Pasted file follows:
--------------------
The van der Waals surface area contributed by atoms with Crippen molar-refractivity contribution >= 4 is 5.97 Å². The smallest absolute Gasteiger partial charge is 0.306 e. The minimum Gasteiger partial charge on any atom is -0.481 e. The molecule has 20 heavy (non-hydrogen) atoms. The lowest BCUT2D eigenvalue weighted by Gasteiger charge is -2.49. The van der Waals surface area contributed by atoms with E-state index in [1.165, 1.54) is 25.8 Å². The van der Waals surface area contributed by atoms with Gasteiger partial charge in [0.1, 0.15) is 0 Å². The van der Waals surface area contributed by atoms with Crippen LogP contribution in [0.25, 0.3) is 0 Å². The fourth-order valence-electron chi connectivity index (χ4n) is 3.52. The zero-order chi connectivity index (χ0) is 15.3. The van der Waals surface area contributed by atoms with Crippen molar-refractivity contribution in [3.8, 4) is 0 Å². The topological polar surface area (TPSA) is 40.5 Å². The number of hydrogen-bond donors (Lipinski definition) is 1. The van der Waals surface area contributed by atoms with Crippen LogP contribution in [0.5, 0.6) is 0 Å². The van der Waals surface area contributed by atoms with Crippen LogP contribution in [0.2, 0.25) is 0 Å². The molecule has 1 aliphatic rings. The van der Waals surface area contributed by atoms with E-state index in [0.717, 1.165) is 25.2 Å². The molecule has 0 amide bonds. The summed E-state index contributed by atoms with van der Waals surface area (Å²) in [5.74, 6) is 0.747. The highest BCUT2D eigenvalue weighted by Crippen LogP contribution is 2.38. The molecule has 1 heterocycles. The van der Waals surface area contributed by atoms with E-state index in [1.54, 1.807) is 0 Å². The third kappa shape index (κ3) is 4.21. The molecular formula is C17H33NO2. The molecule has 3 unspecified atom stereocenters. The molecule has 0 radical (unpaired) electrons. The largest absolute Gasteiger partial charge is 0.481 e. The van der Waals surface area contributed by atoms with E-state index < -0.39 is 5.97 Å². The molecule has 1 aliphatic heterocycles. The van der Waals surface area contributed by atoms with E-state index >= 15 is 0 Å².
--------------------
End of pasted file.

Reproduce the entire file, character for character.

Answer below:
The van der Waals surface area contributed by atoms with Crippen molar-refractivity contribution >= 4 is 5.97 Å². The smallest absolute Gasteiger partial charge is 0.306 e. The minimum Gasteiger partial charge on any atom is -0.481 e. The molecule has 20 heavy (non-hydrogen) atoms. The lowest BCUT2D eigenvalue weighted by Gasteiger charge is -2.49. The van der Waals surface area contributed by atoms with E-state index in [1.165, 1.54) is 25.8 Å². The van der Waals surface area contributed by atoms with Gasteiger partial charge in [0.1, 0.15) is 0 Å². The van der Waals surface area contributed by atoms with Crippen LogP contribution in [0.25, 0.3) is 0 Å². The fourth-order valence-electron chi connectivity index (χ4n) is 3.52. The zero-order chi connectivity index (χ0) is 15.3. The van der Waals surface area contributed by atoms with Crippen molar-refractivity contribution in [3.8, 4) is 0 Å². The topological polar surface area (TPSA) is 40.5 Å². The number of hydrogen-bond donors (Lipinski definition) is 1. The van der Waals surface area contributed by atoms with Crippen LogP contribution in [0.5, 0.6) is 0 Å². The van der Waals surface area contributed by atoms with Crippen LogP contribution in [0.2, 0.25) is 0 Å². The molecule has 1 aliphatic rings. The van der Waals surface area contributed by atoms with E-state index in [0.717, 1.165) is 25.2 Å². The molecule has 0 amide bonds. The summed E-state index contributed by atoms with van der Waals surface area (Å²) in [5.74, 6) is 0.747. The highest BCUT2D eigenvalue weighted by Crippen LogP contribution is 2.38. The molecule has 1 heterocycles. The van der Waals surface area contributed by atoms with E-state index in [1.54, 1.807) is 0 Å². The third kappa shape index (κ3) is 4.21. The molecular formula is C17H33NO2. The molecule has 3 unspecified atom stereocenters. The molecule has 0 radical (unpaired) electrons. The largest absolute Gasteiger partial charge is 0.481 e. The van der Waals surface area contributed by atoms with E-state index < -0.39 is 5.97 Å². The molecule has 1 aliphatic heterocycles. The van der Waals surface area contributed by atoms with E-state index >= 15 is 0 Å².